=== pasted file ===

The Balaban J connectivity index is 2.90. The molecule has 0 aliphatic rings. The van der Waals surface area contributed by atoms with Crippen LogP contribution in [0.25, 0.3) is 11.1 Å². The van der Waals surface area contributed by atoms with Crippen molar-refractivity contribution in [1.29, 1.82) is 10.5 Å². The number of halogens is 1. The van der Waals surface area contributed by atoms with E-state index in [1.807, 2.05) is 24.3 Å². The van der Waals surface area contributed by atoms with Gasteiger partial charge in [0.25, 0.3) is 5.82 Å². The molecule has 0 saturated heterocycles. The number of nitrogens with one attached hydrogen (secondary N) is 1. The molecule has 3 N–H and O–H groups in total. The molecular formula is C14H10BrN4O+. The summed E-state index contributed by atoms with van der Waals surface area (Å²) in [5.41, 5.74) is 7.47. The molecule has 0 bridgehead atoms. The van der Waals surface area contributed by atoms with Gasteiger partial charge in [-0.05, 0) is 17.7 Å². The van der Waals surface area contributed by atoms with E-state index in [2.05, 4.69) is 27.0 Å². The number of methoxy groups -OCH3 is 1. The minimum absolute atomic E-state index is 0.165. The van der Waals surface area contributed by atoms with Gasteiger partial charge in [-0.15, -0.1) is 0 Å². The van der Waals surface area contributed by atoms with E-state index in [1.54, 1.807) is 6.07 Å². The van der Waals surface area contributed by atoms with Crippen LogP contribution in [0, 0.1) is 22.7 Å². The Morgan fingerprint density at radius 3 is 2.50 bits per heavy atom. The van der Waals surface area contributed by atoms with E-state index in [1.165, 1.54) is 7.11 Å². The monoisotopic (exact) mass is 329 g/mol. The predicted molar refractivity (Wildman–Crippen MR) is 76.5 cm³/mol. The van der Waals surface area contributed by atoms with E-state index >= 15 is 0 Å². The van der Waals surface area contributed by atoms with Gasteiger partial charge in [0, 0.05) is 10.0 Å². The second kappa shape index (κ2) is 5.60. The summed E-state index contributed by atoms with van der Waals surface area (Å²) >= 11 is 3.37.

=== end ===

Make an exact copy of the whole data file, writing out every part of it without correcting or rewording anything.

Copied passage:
The Balaban J connectivity index is 2.90. The molecule has 0 aliphatic rings. The van der Waals surface area contributed by atoms with Crippen LogP contribution in [0.25, 0.3) is 11.1 Å². The van der Waals surface area contributed by atoms with Crippen molar-refractivity contribution in [1.29, 1.82) is 10.5 Å². The number of halogens is 1. The van der Waals surface area contributed by atoms with E-state index in [1.807, 2.05) is 24.3 Å². The van der Waals surface area contributed by atoms with Gasteiger partial charge in [0.25, 0.3) is 5.82 Å². The molecule has 0 saturated heterocycles. The number of nitrogens with one attached hydrogen (secondary N) is 1. The molecule has 3 N–H and O–H groups in total. The molecular formula is C14H10BrN4O+. The summed E-state index contributed by atoms with van der Waals surface area (Å²) in [5.41, 5.74) is 7.47. The molecule has 0 bridgehead atoms. The van der Waals surface area contributed by atoms with Gasteiger partial charge in [-0.05, 0) is 17.7 Å². The van der Waals surface area contributed by atoms with E-state index in [2.05, 4.69) is 27.0 Å². The number of methoxy groups -OCH3 is 1. The minimum absolute atomic E-state index is 0.165. The van der Waals surface area contributed by atoms with Gasteiger partial charge in [-0.15, -0.1) is 0 Å². The van der Waals surface area contributed by atoms with E-state index in [1.54, 1.807) is 6.07 Å². The van der Waals surface area contributed by atoms with Crippen LogP contribution in [0, 0.1) is 22.7 Å². The Morgan fingerprint density at radius 3 is 2.50 bits per heavy atom. The van der Waals surface area contributed by atoms with E-state index in [1.165, 1.54) is 7.11 Å². The monoisotopic (exact) mass is 329 g/mol. The predicted molar refractivity (Wildman–Crippen MR) is 76.5 cm³/mol. The van der Waals surface area contributed by atoms with E-state index >= 15 is 0 Å². The van der Waals surface area contributed by atoms with Gasteiger partial charge in [0, 0.05) is 10.0 Å². The second kappa shape index (κ2) is 5.60. The summed E-state index contributed by atoms with van der Waals surface area (Å²) >= 11 is 3.37.